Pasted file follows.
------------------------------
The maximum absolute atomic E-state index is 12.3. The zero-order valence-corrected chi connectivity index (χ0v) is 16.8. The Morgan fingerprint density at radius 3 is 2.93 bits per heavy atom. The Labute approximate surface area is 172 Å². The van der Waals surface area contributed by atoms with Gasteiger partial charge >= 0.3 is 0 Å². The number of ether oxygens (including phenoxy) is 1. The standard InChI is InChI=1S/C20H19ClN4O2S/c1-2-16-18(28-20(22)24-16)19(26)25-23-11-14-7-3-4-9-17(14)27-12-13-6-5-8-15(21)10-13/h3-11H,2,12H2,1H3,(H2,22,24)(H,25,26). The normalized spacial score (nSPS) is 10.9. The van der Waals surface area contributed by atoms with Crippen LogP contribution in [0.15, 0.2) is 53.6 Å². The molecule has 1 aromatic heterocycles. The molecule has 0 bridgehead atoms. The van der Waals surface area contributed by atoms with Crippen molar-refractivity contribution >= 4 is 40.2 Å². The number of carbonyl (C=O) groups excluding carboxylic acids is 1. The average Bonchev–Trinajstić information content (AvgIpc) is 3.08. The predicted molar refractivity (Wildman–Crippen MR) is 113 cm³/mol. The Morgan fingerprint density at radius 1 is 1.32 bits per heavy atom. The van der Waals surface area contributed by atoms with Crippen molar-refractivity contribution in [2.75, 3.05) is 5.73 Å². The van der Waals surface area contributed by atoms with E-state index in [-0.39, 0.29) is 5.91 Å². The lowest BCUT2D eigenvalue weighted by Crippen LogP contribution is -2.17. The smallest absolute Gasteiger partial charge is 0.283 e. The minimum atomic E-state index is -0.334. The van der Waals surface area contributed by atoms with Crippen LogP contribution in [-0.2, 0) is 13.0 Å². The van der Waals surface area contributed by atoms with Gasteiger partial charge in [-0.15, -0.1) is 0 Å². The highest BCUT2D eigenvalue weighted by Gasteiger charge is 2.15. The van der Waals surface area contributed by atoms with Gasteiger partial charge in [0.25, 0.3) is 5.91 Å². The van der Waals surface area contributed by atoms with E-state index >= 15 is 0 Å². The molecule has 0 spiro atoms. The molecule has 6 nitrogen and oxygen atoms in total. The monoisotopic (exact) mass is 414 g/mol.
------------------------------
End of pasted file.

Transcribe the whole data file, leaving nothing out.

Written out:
The maximum absolute atomic E-state index is 12.3. The zero-order valence-corrected chi connectivity index (χ0v) is 16.8. The Morgan fingerprint density at radius 3 is 2.93 bits per heavy atom. The Labute approximate surface area is 172 Å². The van der Waals surface area contributed by atoms with Gasteiger partial charge >= 0.3 is 0 Å². The number of ether oxygens (including phenoxy) is 1. The standard InChI is InChI=1S/C20H19ClN4O2S/c1-2-16-18(28-20(22)24-16)19(26)25-23-11-14-7-3-4-9-17(14)27-12-13-6-5-8-15(21)10-13/h3-11H,2,12H2,1H3,(H2,22,24)(H,25,26). The normalized spacial score (nSPS) is 10.9. The van der Waals surface area contributed by atoms with Crippen LogP contribution in [0.15, 0.2) is 53.6 Å². The molecule has 1 aromatic heterocycles. The molecule has 0 bridgehead atoms. The van der Waals surface area contributed by atoms with Crippen molar-refractivity contribution >= 4 is 40.2 Å². The number of carbonyl (C=O) groups excluding carboxylic acids is 1. The average Bonchev–Trinajstić information content (AvgIpc) is 3.08. The predicted molar refractivity (Wildman–Crippen MR) is 113 cm³/mol. The Morgan fingerprint density at radius 1 is 1.32 bits per heavy atom. The van der Waals surface area contributed by atoms with Crippen molar-refractivity contribution in [2.75, 3.05) is 5.73 Å². The van der Waals surface area contributed by atoms with E-state index in [-0.39, 0.29) is 5.91 Å². The lowest BCUT2D eigenvalue weighted by Crippen LogP contribution is -2.17. The smallest absolute Gasteiger partial charge is 0.283 e. The minimum atomic E-state index is -0.334. The van der Waals surface area contributed by atoms with Crippen LogP contribution in [-0.2, 0) is 13.0 Å². The van der Waals surface area contributed by atoms with Gasteiger partial charge in [-0.15, -0.1) is 0 Å². The highest BCUT2D eigenvalue weighted by Gasteiger charge is 2.15. The van der Waals surface area contributed by atoms with Gasteiger partial charge in [0.25, 0.3) is 5.91 Å². The van der Waals surface area contributed by atoms with E-state index >= 15 is 0 Å². The molecule has 0 spiro atoms. The molecule has 6 nitrogen and oxygen atoms in total. The monoisotopic (exact) mass is 414 g/mol.